A HyperGraphDB database is an instance of the HyperGraph class

HyperGraphDB manages storage as a set of files in a directory. To create a new database, you need to designate a directory that will hold the data and write some Java code that creates and initializes a database instance in that directory. Here's an example:

import org.hypergraphdb.*; // top-level API classes are in this package

public class HGDBCreateSample
    public static void main(String [] args)
        String databaseLocation = args[0];
        HyperGraph graph; 
     	// ...
            graph = new HyperGraph(databaseLocation);
        catch (Throwable t)

As you can see, creating a database amounts to creating a new HyperGraph instance. If the database does not exist, it will be created. If it does exist, it will be opened. So the same code is used to create or open a database.

As an opened database holds operating systems resources open, it is wise to make sure it is closed in a finally block. It is also very important to properly close a database in order to avoid any data loss or corruption of the underlying low-level storage. HyperGraphDB may throw exceptions, but very few of the API methods throw checked exceptions. Usually the exception thrown will be a HGException, possibly wrapping some underlying cause.

Prefer the HGEnvironment for Managing Database Instances

The HyperGraph class in the code above is the main entry point into the database API. It represents a single database. While creating/opening a database by calling the HyperGraph constructor is a valid approach, it may be preferable to rely on the HGEnvironment class for such high-level operations. Opening a database is instead done thus:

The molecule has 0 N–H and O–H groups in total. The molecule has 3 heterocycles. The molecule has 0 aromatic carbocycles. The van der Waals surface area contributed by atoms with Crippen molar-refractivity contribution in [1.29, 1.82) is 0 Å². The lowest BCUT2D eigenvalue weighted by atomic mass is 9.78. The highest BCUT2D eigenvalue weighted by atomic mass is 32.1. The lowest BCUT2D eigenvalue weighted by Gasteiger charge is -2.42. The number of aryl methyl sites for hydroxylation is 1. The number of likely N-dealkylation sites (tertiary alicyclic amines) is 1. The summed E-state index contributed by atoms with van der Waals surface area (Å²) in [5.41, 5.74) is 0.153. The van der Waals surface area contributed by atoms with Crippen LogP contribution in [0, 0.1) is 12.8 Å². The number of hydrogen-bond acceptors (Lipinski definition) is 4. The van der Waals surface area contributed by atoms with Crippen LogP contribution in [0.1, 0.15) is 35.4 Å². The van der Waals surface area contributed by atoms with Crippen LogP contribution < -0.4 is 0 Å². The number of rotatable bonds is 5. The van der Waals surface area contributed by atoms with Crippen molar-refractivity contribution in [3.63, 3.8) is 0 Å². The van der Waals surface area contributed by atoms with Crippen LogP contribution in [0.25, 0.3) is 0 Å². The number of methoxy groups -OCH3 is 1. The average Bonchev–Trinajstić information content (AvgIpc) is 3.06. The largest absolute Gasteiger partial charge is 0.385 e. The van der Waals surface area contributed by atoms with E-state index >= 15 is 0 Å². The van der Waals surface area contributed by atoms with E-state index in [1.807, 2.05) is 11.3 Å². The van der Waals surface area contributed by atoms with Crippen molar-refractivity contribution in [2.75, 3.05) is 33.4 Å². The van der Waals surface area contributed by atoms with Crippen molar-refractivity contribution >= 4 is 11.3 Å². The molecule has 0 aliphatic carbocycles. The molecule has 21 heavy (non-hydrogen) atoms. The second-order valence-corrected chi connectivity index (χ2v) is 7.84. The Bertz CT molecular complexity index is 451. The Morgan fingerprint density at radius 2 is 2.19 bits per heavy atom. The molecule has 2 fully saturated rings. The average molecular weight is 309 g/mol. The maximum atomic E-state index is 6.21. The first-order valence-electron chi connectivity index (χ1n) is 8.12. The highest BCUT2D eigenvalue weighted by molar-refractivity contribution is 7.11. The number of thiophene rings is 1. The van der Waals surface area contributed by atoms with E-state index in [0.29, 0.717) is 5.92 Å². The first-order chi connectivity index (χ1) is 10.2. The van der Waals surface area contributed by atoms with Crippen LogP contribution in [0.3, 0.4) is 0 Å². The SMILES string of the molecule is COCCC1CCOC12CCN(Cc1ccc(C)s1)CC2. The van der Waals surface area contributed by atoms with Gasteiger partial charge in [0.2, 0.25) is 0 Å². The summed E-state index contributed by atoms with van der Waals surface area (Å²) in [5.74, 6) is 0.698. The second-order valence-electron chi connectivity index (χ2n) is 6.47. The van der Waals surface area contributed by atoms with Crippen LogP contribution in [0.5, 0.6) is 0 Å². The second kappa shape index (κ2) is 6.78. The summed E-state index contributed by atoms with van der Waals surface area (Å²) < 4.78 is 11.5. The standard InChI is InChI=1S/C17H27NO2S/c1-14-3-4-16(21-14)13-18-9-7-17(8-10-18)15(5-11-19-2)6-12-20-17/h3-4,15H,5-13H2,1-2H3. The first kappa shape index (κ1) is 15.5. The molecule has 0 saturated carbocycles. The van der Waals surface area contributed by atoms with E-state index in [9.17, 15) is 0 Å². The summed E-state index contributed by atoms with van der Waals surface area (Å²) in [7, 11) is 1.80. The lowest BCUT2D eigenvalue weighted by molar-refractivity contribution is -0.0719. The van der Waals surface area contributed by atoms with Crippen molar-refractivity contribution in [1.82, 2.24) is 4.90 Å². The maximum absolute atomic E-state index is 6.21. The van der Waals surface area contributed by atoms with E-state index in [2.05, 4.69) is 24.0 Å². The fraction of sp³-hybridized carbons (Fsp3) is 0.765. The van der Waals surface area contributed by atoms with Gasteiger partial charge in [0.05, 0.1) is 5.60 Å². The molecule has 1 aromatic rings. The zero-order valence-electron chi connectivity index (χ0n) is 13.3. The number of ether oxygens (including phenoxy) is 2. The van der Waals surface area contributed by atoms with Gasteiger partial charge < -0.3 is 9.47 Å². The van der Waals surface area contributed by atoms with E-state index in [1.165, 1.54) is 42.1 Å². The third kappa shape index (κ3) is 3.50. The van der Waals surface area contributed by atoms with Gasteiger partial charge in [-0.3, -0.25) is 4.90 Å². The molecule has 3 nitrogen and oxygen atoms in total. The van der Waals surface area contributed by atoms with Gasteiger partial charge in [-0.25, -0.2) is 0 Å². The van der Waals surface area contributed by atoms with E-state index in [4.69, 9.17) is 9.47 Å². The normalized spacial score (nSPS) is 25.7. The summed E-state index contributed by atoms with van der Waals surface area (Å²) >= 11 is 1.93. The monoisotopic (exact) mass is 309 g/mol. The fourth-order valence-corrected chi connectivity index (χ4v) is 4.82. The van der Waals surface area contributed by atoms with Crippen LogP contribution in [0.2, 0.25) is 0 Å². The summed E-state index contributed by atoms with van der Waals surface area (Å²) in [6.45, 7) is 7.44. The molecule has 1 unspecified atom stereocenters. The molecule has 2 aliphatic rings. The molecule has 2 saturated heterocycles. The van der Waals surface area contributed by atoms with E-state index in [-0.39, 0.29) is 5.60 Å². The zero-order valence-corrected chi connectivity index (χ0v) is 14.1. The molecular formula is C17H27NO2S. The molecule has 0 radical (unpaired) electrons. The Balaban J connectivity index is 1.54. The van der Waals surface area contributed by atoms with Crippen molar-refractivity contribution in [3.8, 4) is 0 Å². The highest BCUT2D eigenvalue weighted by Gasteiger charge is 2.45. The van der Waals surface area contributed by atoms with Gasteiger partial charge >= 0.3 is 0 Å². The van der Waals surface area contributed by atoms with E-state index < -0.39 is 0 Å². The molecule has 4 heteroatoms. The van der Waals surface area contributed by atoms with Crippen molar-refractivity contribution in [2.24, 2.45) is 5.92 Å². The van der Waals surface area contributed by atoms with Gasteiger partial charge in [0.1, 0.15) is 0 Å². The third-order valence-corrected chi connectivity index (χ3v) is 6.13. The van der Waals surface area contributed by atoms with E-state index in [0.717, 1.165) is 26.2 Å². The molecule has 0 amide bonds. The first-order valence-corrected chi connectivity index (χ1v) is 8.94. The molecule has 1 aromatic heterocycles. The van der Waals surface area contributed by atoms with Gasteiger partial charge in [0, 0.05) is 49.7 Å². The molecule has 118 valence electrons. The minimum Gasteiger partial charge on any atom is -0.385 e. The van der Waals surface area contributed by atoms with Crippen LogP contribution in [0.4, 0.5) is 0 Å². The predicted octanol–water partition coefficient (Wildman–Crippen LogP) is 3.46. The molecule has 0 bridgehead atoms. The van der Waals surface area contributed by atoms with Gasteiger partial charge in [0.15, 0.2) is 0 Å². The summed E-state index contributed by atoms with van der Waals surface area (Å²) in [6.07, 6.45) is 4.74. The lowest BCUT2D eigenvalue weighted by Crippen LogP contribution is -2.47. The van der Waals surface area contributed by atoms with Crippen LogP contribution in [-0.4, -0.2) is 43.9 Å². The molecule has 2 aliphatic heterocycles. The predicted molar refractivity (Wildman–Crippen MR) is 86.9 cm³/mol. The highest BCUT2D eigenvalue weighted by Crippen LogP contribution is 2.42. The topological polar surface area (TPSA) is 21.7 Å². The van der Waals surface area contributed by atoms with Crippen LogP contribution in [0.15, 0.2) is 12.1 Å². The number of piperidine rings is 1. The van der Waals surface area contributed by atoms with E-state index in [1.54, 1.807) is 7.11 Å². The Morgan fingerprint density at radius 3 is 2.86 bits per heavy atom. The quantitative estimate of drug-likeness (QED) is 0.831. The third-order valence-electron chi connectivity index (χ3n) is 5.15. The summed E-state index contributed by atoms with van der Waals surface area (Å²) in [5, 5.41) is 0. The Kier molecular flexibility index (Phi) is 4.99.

HyperGraph graph = HGEnvironment.get(databaseLocation);

The main different between a call to HGEnvironment.get and a call to new HyperGraph is that the former will return an already opened database instance at that location. The HGEnvironment class maintains a static map of all databases currently open. If you want an "open if exists, otherwise throw an exception" behavior, HGEnvironment provides it through the getExistingOnly method.

Closing Databases

Note on closing databases - it is generally recommended that you close a HyperGraph instance as soon as you're done with it. However, in many cases databases remain open for the lifetime of an application. To ensure proper closing in such cases, you only need to make sure that the application exits gracefully. The HGEnvironment registers a shutdown hook with the Java Virtual Machine to properly close all databases that are still open. A slight disadvantage is that sometimes exiting your application may take longer than usual because the system may be flushing caches and writing some remaining transactions to disk.

Configuration Options

It is possible to configure several of the runtime properties of a database instance when you open it. Some of those properties have to do with how the database will behave during the entire session, others affect only the startup process.

Configuration options are specified by create an instance of the HGConfiguration.class class and passing it as an extra parameter to the HGEnvironment.get method:

HGConfiguration config = new HGConfiguration();
HyperGraph graph = HGEnvironment.get(location, config);

The above opens (or creates if none exists at that location) a database without triggering the predefined HGOpenedEvent. In addition, the database will ignore any transactional directives - code that uses the transactions API, like much of the HyperGraphDB code itself, will work by using NOP stubs in place of true transactions.

Naturally, configuration options are ignored in calls to HGEnvironment.get for databases that have already been opened.

Note: there are no creation time configuration options at this point, only runtime options which you can vary every time you open your database instance.

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